Will the pension system survive if those born in the 1960s retire? Employers in Germany suggest more incentives for extending working hours.
Berlin (dpa) – German employers have called for a debate on extending working life in Germany.
The pension system will not last in its current form, said employers’ chairman Rainer Dulger of the German news agency in Berlin. “Our current financing of old age provision actually looks old.”
The problem is that the relationship between beneficiaries and contributors spirals out of control as the cohorts born in the 1960s retire. “The federal government should fill the loophole with tax revenues, but that’s not a sustainable solution,” Dulger said. “One thing is clear: we cannot ignore a discussion about longer working lives.”
Politicians must be honest when it comes to pensions, says Dulger. “We need a retirement policy that seems longer than the next election date.” Making retirement grandchildren is a matter of intergenerational equality, Dulger said. “Because I want my children to also receive an adequate pension.” All social security contributions require a longer-term forecast and regular reporting. Thus, the topic should be widely discussed in society.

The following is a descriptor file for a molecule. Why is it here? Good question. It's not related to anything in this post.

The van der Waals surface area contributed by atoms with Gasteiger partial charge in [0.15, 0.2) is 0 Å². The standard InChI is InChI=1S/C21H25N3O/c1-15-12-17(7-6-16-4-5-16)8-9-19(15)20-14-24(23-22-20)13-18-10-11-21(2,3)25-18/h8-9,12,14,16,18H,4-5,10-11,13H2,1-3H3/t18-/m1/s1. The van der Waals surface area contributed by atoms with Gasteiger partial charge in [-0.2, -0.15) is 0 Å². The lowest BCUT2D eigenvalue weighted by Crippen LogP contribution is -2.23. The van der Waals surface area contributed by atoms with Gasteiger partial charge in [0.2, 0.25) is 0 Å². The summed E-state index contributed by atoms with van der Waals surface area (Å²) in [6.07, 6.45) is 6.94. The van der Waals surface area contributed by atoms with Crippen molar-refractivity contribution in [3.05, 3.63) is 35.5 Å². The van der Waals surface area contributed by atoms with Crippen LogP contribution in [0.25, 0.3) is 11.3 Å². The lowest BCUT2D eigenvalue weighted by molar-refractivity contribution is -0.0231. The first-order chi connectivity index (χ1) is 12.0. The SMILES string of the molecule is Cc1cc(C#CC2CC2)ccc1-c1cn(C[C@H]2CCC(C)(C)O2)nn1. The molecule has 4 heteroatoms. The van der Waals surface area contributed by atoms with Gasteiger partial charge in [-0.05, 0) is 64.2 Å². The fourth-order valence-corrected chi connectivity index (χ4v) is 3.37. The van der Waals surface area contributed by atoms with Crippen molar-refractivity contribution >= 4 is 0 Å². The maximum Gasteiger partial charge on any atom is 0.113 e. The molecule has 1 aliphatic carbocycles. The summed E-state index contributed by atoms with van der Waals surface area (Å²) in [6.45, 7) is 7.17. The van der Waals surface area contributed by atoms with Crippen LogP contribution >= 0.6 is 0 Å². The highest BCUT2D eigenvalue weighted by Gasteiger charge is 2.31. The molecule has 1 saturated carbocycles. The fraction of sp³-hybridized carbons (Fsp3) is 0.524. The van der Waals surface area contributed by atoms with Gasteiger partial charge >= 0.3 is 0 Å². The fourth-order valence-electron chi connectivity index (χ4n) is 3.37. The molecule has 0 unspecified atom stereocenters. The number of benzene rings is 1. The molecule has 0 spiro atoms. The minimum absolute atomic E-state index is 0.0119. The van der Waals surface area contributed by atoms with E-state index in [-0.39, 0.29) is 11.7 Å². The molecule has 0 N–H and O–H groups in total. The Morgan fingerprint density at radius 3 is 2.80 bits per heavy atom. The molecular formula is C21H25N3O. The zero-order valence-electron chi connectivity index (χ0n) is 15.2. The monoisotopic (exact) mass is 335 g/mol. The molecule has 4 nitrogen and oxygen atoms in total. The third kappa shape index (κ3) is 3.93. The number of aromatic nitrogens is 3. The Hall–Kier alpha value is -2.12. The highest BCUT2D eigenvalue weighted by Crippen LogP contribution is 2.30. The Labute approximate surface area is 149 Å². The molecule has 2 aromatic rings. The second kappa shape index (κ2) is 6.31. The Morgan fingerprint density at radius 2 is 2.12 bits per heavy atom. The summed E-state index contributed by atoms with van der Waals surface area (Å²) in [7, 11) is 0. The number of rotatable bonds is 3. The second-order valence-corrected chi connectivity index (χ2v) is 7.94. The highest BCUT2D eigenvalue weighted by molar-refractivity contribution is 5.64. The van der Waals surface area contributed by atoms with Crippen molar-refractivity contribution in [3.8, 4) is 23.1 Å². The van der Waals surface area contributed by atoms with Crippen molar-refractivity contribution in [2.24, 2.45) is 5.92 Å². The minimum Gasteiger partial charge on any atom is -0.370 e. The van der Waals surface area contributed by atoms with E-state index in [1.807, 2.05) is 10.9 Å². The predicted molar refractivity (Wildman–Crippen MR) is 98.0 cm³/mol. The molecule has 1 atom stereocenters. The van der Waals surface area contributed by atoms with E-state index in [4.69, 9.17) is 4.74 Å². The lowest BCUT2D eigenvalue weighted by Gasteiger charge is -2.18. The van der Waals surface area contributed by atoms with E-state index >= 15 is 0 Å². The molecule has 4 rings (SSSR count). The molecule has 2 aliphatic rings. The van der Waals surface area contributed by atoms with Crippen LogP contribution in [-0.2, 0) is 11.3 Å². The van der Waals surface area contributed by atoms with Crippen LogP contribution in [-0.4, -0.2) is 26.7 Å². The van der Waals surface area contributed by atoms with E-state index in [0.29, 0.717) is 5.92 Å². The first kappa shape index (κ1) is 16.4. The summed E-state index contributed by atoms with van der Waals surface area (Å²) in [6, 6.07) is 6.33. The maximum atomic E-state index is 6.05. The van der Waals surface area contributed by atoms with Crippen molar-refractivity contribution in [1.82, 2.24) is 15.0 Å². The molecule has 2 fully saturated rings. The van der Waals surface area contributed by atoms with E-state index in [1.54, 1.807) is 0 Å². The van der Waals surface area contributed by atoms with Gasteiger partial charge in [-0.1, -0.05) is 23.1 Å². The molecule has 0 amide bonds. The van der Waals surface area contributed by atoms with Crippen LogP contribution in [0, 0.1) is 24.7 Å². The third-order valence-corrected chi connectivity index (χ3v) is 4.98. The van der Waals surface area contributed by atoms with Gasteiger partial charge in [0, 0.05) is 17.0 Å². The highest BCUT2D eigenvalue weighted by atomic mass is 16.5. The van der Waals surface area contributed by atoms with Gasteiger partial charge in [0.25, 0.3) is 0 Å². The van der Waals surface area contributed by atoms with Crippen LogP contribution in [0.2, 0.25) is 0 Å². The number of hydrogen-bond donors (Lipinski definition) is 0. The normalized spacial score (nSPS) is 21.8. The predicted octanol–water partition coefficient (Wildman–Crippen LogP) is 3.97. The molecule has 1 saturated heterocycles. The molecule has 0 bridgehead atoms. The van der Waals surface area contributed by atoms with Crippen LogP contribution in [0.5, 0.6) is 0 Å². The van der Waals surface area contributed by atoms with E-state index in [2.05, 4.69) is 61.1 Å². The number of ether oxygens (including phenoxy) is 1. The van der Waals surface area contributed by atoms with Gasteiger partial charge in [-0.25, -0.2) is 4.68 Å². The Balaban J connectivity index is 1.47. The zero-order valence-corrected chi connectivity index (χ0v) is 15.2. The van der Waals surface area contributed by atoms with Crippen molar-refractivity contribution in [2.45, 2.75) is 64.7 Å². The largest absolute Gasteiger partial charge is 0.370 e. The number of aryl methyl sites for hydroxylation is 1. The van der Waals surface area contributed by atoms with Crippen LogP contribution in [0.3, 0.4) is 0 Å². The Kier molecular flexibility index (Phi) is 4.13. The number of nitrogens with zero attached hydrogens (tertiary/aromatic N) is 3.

Many people are happy to work beyond the official retirement age. “We should give more incentives to work longer within the framework that exists today,” Dulger said. “For example, it makes little sense to pay someone who has decided to continue working longer to unemployment benefits, because he can no longer become unemployed.” If these premiums were waived for those affected or the money used for private retirement provision, that would be a real incentive, Dulger said.